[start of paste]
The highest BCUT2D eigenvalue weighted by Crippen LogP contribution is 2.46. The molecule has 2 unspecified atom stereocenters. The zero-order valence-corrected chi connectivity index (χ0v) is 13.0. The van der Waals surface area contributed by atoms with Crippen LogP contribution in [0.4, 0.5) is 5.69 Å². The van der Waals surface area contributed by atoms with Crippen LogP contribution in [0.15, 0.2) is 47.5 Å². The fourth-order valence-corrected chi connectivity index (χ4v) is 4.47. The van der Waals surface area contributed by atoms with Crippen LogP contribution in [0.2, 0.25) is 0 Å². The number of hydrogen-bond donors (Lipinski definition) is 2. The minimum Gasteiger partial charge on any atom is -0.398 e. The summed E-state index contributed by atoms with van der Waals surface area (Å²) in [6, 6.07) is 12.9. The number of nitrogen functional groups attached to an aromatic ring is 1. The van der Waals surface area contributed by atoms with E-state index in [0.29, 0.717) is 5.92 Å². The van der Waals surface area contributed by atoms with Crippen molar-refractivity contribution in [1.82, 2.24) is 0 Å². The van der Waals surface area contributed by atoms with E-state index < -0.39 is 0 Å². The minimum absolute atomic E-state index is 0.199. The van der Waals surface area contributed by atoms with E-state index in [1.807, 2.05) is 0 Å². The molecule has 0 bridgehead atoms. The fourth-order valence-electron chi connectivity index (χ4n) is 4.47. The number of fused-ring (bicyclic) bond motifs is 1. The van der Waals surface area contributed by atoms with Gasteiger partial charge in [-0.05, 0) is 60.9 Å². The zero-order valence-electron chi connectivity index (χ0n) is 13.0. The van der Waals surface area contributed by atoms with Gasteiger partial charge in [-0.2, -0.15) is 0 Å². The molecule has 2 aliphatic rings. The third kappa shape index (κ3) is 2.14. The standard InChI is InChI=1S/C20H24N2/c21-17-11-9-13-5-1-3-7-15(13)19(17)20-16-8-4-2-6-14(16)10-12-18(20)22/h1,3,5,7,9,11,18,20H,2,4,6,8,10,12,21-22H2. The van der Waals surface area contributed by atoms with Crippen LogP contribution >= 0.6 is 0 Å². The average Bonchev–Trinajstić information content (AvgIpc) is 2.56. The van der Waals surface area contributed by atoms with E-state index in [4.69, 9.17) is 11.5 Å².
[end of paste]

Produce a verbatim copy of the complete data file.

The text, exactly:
The highest BCUT2D eigenvalue weighted by Crippen LogP contribution is 2.46. The molecule has 2 unspecified atom stereocenters. The zero-order valence-corrected chi connectivity index (χ0v) is 13.0. The van der Waals surface area contributed by atoms with Crippen LogP contribution in [0.4, 0.5) is 5.69 Å². The van der Waals surface area contributed by atoms with Crippen LogP contribution in [0.15, 0.2) is 47.5 Å². The fourth-order valence-corrected chi connectivity index (χ4v) is 4.47. The van der Waals surface area contributed by atoms with Crippen LogP contribution in [0.2, 0.25) is 0 Å². The number of hydrogen-bond donors (Lipinski definition) is 2. The minimum Gasteiger partial charge on any atom is -0.398 e. The summed E-state index contributed by atoms with van der Waals surface area (Å²) in [6, 6.07) is 12.9. The number of nitrogen functional groups attached to an aromatic ring is 1. The van der Waals surface area contributed by atoms with E-state index in [0.29, 0.717) is 5.92 Å². The van der Waals surface area contributed by atoms with Crippen molar-refractivity contribution in [1.82, 2.24) is 0 Å². The van der Waals surface area contributed by atoms with E-state index < -0.39 is 0 Å². The minimum absolute atomic E-state index is 0.199. The van der Waals surface area contributed by atoms with E-state index in [1.807, 2.05) is 0 Å². The molecule has 0 bridgehead atoms. The fourth-order valence-electron chi connectivity index (χ4n) is 4.47. The number of fused-ring (bicyclic) bond motifs is 1. The van der Waals surface area contributed by atoms with Gasteiger partial charge in [-0.05, 0) is 60.9 Å². The zero-order valence-electron chi connectivity index (χ0n) is 13.0. The van der Waals surface area contributed by atoms with Gasteiger partial charge in [-0.2, -0.15) is 0 Å². The molecule has 2 aliphatic rings. The third kappa shape index (κ3) is 2.14. The standard InChI is InChI=1S/C20H24N2/c21-17-11-9-13-5-1-3-7-15(13)19(17)20-16-8-4-2-6-14(16)10-12-18(20)22/h1,3,5,7,9,11,18,20H,2,4,6,8,10,12,21-22H2. The van der Waals surface area contributed by atoms with Crippen LogP contribution >= 0.6 is 0 Å². The average Bonchev–Trinajstić information content (AvgIpc) is 2.56. The van der Waals surface area contributed by atoms with E-state index in [4.69, 9.17) is 11.5 Å².